Classically, prefixes have been used when addressing your letter recipient, such as Mr., Ms., Mrs., or Dr. However, it is no longer easy to assume which of these prefixes — or one of many others — a person uses. It does not make for a good first impression to address the head of the admissions committee incorrectly, so it is best not to put a prefix in front of someone’s name unless you know with absolute certainty the specific prefix they use. Simply use their first and last name.

Step 3: Include a salutation.

The salutation is the greeting that signals the start of your letter. The most commonly used salutation by native English speakers is “dear”, but “greetings” is also a suitable choice. Following your salutation, you will put in the name of the person to whom your letter is addressed. This should be the same person indicated in the previous section. 

Step 4: Demonstrate the research you have done about the program.

The first paragraph of your cover letter should demonstrate the research you’ve done about the school’s MBA program. This will show the admissions committee you are a serious applicant because you have taken the time to learn about the program and its community.

You can refer to materials you’ve read, alumni you may have spoken to about the program, or a campus tour or class visit. While you demonstrate your research, you should also indicate how this research influenced your decision to apply to this particular program. This can include how your goals, current skills and areas for improvement, and career aspirations align with the program.

Step 5: Pitch yourself.

The second and third sections of your cover letter should discuss how your profile of skills, experiences, achievements, and leadership potential make you a good fit for the program. This can be done in either a narrative or bullet format. A narrative format is likely the way you have written cover letters in the past. In this format, you write in full sentences to tell the story of how you’ve gotten to where you are, where you want to go, and how the MBA program will help you get there.

With the bullet format, you'll still include an introduction and conclusion paragraph written in the narrative style. The middle section is where the bullet format differs from the narrative format. Instead of using full sentences to communicate information about your skills, you will use a list of bullet points. Each bullet point will speak to a specific skill you’ve used in the workplace.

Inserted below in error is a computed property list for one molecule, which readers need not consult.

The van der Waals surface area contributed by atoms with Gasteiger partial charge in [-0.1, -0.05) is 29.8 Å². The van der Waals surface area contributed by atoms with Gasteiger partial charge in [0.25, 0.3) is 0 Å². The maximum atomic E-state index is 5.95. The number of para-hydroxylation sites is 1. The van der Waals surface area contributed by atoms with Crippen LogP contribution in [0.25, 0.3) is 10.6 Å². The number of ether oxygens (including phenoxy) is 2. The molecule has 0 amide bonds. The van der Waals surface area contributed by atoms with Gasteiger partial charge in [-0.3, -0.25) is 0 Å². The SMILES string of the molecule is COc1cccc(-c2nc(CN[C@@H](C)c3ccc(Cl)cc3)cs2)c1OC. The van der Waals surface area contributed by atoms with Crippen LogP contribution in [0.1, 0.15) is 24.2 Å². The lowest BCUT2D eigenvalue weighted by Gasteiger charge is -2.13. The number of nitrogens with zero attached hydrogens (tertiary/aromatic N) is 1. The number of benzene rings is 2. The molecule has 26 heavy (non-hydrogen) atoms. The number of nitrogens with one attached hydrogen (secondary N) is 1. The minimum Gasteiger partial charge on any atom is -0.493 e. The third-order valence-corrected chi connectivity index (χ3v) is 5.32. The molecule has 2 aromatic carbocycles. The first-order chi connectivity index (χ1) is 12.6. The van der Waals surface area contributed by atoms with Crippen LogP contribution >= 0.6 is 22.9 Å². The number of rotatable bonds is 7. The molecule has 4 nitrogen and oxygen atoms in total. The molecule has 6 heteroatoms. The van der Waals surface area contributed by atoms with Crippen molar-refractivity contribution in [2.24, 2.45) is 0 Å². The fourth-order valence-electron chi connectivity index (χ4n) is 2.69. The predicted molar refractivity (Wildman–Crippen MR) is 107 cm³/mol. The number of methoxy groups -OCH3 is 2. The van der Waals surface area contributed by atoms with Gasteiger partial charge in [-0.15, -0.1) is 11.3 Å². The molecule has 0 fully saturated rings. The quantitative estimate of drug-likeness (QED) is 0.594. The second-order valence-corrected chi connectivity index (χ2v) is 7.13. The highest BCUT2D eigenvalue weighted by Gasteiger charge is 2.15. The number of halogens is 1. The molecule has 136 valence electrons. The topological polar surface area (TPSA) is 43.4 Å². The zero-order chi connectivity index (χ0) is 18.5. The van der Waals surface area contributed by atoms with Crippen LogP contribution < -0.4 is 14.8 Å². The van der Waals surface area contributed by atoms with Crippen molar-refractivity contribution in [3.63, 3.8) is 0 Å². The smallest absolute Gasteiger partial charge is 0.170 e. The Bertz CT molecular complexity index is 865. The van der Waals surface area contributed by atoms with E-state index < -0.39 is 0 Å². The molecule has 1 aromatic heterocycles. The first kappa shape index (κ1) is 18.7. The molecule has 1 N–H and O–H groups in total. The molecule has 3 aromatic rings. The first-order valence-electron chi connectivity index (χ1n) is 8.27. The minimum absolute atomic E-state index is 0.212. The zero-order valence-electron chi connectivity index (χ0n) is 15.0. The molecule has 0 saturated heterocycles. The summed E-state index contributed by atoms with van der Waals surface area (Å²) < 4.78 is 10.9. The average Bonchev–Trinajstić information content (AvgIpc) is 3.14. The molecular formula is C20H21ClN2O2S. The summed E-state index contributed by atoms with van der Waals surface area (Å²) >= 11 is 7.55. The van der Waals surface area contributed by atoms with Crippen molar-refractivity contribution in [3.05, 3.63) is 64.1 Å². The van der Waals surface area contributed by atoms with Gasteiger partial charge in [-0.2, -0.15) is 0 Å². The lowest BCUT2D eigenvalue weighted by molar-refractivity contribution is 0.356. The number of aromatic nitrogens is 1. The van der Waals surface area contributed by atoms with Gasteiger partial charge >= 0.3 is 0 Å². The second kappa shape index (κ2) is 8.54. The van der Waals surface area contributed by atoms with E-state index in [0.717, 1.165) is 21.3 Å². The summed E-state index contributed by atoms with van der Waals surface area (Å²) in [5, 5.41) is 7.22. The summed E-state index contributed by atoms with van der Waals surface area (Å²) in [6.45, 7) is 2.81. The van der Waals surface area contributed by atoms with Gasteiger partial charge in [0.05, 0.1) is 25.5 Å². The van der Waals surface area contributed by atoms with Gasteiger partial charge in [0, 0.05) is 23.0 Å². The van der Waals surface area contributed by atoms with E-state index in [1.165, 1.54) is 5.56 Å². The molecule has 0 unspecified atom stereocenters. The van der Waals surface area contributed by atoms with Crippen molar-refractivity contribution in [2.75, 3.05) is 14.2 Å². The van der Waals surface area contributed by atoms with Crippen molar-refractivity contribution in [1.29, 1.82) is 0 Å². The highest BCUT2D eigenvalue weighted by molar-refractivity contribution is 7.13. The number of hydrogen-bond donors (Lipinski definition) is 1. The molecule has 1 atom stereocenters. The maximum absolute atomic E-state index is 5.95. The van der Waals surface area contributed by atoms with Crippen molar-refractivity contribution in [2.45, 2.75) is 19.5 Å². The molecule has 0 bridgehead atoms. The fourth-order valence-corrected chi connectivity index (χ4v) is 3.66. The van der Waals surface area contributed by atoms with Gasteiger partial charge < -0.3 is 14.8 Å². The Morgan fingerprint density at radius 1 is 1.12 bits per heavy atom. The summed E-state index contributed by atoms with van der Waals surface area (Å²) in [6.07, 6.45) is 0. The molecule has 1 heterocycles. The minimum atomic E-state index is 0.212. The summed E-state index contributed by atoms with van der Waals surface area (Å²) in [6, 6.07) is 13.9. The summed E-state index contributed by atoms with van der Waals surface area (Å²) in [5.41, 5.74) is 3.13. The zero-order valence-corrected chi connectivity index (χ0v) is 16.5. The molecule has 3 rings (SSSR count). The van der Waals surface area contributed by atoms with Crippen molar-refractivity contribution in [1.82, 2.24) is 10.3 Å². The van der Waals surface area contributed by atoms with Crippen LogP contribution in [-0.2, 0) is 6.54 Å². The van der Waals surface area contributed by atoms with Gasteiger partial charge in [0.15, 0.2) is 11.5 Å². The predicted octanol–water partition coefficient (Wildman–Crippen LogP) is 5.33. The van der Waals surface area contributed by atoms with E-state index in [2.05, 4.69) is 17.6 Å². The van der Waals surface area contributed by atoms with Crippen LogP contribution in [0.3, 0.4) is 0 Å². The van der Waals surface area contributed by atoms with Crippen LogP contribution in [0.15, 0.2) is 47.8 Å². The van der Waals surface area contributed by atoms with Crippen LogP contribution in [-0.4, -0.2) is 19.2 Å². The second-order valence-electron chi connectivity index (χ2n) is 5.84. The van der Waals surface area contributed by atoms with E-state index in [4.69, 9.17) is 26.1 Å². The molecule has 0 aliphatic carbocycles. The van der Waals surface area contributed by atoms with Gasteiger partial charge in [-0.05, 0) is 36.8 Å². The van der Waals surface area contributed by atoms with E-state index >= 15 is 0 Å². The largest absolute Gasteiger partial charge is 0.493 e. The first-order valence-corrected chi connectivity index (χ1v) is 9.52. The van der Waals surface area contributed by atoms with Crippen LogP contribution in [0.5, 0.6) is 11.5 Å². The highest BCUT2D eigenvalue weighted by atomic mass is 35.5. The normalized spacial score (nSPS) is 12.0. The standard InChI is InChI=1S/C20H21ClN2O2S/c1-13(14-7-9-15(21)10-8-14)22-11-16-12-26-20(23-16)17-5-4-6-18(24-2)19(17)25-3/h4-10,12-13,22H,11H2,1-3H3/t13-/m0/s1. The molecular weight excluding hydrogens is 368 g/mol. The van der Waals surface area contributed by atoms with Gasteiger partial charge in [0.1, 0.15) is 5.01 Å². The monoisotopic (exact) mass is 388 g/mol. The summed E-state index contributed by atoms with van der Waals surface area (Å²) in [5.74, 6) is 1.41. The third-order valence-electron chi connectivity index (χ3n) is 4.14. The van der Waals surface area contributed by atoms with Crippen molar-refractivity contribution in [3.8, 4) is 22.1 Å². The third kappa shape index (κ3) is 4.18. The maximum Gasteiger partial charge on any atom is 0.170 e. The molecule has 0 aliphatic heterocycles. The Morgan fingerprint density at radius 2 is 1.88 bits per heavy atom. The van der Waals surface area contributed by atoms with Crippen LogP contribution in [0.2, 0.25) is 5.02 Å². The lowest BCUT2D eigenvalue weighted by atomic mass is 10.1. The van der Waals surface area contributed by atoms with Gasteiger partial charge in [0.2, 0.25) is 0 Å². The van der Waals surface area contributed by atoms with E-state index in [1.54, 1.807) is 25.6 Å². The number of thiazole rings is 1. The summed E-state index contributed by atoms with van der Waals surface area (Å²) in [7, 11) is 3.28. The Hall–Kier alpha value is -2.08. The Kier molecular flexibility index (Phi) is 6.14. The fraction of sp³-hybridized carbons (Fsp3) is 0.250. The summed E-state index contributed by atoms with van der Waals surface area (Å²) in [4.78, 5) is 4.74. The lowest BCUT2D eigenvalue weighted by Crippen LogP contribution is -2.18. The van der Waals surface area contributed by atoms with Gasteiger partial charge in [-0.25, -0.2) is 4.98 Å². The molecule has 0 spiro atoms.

Depending on your industry, this could range from developing financial strategies for your organization to crafting creative briefs for clients and anything in between. These bullet points will look similar to the structure of bullet points you may have used in your resume to provide details on your responsibilities and accomplishments at the jobs you listed.

You will have to balance the information needs of the admissions committee and the space constraints, regardless of the format you choose to use in the middle section of your cover letter. Using the STAR method will help you to write in a way that both conveys relevant information to the admissions committee while keeping it short and sweet.

  • Situation - This is the who, what, where, and when of it and sets the scene for your reader (a.k.a., the admissions committee). For instance, this might start a sentence and look something like “While working as a financial analyst at XYZ Company.”
  • Task - What were you responsible for doing? This should be a very specific aspect of your job responsibilities and should also be something you excelled at in your role. Following the situation outlined above, it may add on like this: “While working as a financial analyst at XYZ Company, I was responsible for compiling data for quarterly reports.”
  • Action - How did you complete the task? Adding this to the situation and task already mentioned, it may look like this: “While working as a financial analyst at XYZ Company, I was responsible for compiling data for quarterly reports. I created a new reporting system which increased the efficiency of data collection.”
  • Result - What was the outcome of the action(s) you took? This will show the importance of your actions and what you accomplished. Your final statement may look something like this: “While working as a financial analyst at XYZ Company, I was responsible for compiling data for quarterly reports. I created a new reporting system which increased the efficiency of data collection. This drastically increased the visibility of our clients’ revenue and expenses, and its adoption throughout the department resulted in a 14% increase in our own revenue one year after implementation.”

Since the cover letter is only one page long, it is a good idea to only discuss a small portion of your skills and experiences. You could describe two or three key elements from your resume if you follow the narrative format in your letter, but in the bullet format, you would be able to describe three or four elements.

The skills and experiences you choose should be the best examples of your knowledge and abilities, as these will be your best opportunity to set yourself apart from the competition. It’s not necessary to restate everything on your resume in your cover letter. The cover letter should provide some additional insight into a couple of items on your resume with the goal of standing out.